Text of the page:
A brief description of the institution's approach to materials management and waste minimization (e.g. composting and/or mulching on-site waste):

SDSU composts,or transports and donates for composting, any natural waste produced by grounds maintenance operations. Trees that are removed are turned into mulch to be used across campus and in some instances are milled and re-used in building applications on campus.


A brief description of the institution's approach to energy-efficient landscape design:

The landscape and tree plantings on campus are designed to provide utility for the users of SDSU campus. Shade trees are used on the south sides of buildings to provide summer shading while keeping in mind the preference for winter sun exposure. The campus canopy goals are 25% cover by 2030.


A brief description of other sustainable landscape management practices employed by the institution (e.g. use of environmentally preferable landscaping materials, initiatives to reduce the impacts of ice and snow removal, wildfire prevention):

Local materials are used for landscape applications whenever practical. In the case of bioswales on campus we use a local crushed granite from north of our location. Fieldstone is also a local commodity and used for landscape walls on campus.

Tree replacement after removal by building projects is calculated to gain back the future canopy growth on a fixed timeline. This replacement plan is designed to actually out-grow the removed tree over time. Though this can never replicate a lost tree, it does help us move towards our canopy cover goals.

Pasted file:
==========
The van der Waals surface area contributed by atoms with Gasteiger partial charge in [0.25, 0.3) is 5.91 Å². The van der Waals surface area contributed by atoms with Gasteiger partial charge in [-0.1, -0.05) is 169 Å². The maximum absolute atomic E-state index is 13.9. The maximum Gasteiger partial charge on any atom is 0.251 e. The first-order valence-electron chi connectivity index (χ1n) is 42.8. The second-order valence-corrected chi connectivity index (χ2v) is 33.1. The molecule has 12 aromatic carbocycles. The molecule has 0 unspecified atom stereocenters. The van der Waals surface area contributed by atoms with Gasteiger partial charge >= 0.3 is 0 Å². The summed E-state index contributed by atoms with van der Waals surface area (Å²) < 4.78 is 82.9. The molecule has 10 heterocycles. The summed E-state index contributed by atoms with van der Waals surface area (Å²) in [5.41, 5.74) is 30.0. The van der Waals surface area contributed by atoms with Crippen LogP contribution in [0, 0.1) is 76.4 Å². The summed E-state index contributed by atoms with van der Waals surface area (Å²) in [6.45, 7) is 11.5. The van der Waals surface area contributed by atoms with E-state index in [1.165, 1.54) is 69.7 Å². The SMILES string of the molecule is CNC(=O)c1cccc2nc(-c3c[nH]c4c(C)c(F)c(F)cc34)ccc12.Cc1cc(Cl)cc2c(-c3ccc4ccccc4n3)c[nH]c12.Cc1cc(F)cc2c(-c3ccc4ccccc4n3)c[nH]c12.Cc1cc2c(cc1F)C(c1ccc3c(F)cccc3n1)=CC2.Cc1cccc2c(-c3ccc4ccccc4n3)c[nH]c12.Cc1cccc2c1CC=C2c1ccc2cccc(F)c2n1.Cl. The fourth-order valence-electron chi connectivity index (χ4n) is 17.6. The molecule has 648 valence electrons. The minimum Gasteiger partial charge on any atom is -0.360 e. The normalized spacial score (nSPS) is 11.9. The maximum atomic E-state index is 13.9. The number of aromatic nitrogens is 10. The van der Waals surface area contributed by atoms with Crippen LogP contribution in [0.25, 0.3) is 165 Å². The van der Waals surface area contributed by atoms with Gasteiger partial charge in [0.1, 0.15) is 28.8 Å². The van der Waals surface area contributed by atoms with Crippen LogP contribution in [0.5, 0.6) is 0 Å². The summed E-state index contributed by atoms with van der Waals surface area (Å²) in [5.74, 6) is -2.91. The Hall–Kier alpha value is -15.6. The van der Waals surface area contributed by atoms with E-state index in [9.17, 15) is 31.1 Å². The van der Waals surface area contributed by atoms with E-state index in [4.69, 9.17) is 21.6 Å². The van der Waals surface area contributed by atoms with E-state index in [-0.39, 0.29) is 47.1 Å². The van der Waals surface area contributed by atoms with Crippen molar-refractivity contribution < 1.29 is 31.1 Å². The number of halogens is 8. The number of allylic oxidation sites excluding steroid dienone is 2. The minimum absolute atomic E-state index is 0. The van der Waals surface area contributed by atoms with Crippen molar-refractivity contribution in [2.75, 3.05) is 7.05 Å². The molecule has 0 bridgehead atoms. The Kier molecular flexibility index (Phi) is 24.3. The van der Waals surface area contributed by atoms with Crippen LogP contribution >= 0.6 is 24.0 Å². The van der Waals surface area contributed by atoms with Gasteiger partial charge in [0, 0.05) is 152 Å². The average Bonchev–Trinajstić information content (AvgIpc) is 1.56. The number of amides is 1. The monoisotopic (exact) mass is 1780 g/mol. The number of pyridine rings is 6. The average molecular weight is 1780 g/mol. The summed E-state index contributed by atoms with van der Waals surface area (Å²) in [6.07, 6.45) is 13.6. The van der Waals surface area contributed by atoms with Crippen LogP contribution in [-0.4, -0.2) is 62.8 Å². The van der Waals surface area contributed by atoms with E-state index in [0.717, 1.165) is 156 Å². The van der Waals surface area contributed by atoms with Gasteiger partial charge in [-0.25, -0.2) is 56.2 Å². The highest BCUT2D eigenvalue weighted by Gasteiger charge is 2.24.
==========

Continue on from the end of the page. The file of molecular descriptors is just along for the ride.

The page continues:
On all new construction projects the institution requires minimum soil depths to provide a healthy environment for plant growth. Soil building components, like organic fertilizers, are used when time and budget allows. New project installs call for organic fertilizers added to planting soils. Aeration is completed yearly on compacted areas. Construction traffic is not permitted outside of marked areas.

SDSU has had a continual process over the past 16 years to reduce out ice and snow melt impact on both the campus and the
environment as follows:
· purchased specialized sanders for the John Deer Gators that allow more precise application rates on sidewalks than previously achieved by the spreader that was used on both sidewalks and streets.
· purchased several Bobcat broom attachments to sweep the sand/salt off the hard surfaces to capture them before they into the storm water system during spring melts, and additionally we have purchased a street sweeper as well for this task.
· Do more efficient calibration of equipment and have recently been working on a salting system that reads the ground speed of the application machine and slows the output of salt as the vehicle slows or stops behinds foot traffic.
· provide continual training in best salting practices.


The website URL where information about the programs or initiatives is available:
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Additional documentation to support the submission:
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The information presented here is self-reported. While AASHE staff review portions of all STARS reports and institutions are welcome to seek additional forms of review, the data in STARS reports are not verified by AASHE. If you believe any of this information is erroneous or inconsistent with credit criteria, please review the process for inquiring about the information reported by an institution and complete the Data Inquiry Form.